But this is now refuted by new findings by Uppsala University researchers who show that the protein is absolutely crucial to our respiration. The study is being published in the latest issue of the highly prestigious Journal of Neuroscience.
“These were entirely unexpected and extremely exciting findings. They clearly show that the protein we suspected was so important to mobility patterns in fact were not,” says Klas Kullander, a researcher in genetic developmental biology at Uppsala University and lead author of the study.
His research deals with the use of genetically modified mice to identify nerve circuits that govern various bodily functions. Above all, he has focused on motor movement, which is relatively simple, since it all starts in the spinal cord.
“It constitutes a sort of ‘mini-brain’ that produces rhythms and coordinates movements without any input from the brain,” Klas Kullander explains.
The protein VGLUT2 exists in two commonly occurring variants and is used in the communication between nerve cells. This protein is necessary for glutamate, which exists in tiny swellings in the ends of the nerve cells (synapses), to be released to relay signals from one nerve cell to the next. One variant, VGLUT1, has been shown by other scientists to be of no significance in motor patterns. Mice without this gene can move but evince certain other neurological defects. Using this fact as a point of departure, the Uppsala team examined the other variant instead, which moreover is much more prevalent in the spinal cord. It proved to be not at all important in movement patterns, but rather for breathing. As early as the fetal period, the musculature of the lungs is exercised by “water breathing.” But in mouse embryos without VGLUT2 the lungs were never used and therefore were unable to breathe air when the mice were born.
“This possibility of knocking out certain specific genes in mice, which are genetically very similar to humans, provides us with new and important genetic knowledge about the functions of the nervous system that may lead to tremendous medical advances,” says Klas Kullander.
Anneli Waara | alfa
When Air is in Short Supply - Shedding light on plant stress reactions when oxygen runs short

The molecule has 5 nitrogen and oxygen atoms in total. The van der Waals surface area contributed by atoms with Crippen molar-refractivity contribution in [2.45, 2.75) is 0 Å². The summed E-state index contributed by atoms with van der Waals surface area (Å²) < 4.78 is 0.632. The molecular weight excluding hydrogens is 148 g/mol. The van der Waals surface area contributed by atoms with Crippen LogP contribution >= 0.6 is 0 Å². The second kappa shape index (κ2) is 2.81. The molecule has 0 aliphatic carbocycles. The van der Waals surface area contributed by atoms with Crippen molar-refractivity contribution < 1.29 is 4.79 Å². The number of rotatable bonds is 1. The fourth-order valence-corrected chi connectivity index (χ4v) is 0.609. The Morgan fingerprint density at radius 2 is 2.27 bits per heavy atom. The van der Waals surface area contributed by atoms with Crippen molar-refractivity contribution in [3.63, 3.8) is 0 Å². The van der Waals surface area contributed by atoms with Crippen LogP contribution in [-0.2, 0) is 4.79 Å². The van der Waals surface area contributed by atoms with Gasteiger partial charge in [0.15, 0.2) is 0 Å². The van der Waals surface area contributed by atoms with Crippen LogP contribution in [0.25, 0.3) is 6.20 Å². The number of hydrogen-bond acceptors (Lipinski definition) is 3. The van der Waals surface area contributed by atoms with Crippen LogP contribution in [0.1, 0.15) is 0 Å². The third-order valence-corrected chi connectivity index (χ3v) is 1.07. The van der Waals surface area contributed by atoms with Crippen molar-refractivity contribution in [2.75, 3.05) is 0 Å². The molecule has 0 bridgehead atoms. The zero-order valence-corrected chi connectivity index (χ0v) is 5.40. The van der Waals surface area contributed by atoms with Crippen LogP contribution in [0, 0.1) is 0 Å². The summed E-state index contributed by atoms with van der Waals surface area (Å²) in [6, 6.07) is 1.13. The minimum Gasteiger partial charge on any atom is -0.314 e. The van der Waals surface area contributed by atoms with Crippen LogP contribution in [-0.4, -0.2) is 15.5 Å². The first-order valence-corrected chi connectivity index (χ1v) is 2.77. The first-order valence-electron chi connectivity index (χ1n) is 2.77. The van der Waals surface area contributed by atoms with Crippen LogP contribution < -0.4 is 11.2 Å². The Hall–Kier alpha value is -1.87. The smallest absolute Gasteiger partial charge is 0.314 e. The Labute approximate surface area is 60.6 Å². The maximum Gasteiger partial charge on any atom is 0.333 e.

23.03.2017 | Institut für Pflanzenbiochemie
WPI team grows heart tissue on spinach leaves
23.03.2017 | Worcester Polytechnic Institute
Astronomers from Bonn and Tautenburg in Thuringia (Germany) used the 100-m radio telescope at Effelsberg to observe several galaxy clusters. At the edges of these large accumulations of dark matter, stellar systems (galaxies), hot gas, and charged particles, they found magnetic fields that are exceptionally ordered over distances of many million light years. This makes them the most extended magnetic fields in the universe known so far.
The results will be published on March 22 in the journal „Astronomy & Astrophysics“.
Galaxy clusters are the largest gravitationally bound structures in the universe. With a typical extent of about 10 million light years, i.e. 100 times the...
Researchers at the Goethe University Frankfurt, together with partners from the University of Tübingen in Germany and Queen Mary University as well as Francis Crick Institute from London (UK) have developed a novel technology to decipher the secret ubiquitin code.
Ubiquitin is a small protein that can be linked to other cellular proteins, thereby controlling and modulating their functions. The attachment occurs in many...
In the eternal search for next generation high-efficiency solar cells and LEDs, scientists at Los Alamos National Laboratory and their partners are creating...
Silicon nanosheets are thin, two-dimensional layers with exceptional optoelectronic properties very similar to those of graphene. Albeit, the nanosheets are less stable. Now researchers at the Technical University of Munich (TUM) have, for the first time ever, produced a composite material combining silicon nanosheets and a polymer that is both UV-resistant and easy to process. This brings the scientists a significant step closer to industrial applications like flexible displays and photosensors.
Silicon nanosheets are thin, two-dimensional layers with exceptional optoelectronic properties very similar to those of graphene. Albeit, the nanosheets are...
Enzymes behave differently in a test tube compared with the molecular scrum of a living cell. Chemists from the University of Basel have now been able to simulate these confined natural conditions in artificial vesicles for the first time. As reported in the academic journal Small, the results are offering better insight into the development of nanoreactors and artificial organelles.
Enzymes behave differently in a test tube compared with the molecular scrum of a living cell. Chemists from the University of Basel have now been able to...
20.03.2017 | Event News
14.03.2017 | Event News
07.03.2017 | Event News
23.03.2017 | Life Sciences
23.03.2017 | Power and Electrical Engineering
23.03.2017 | Earth Sciences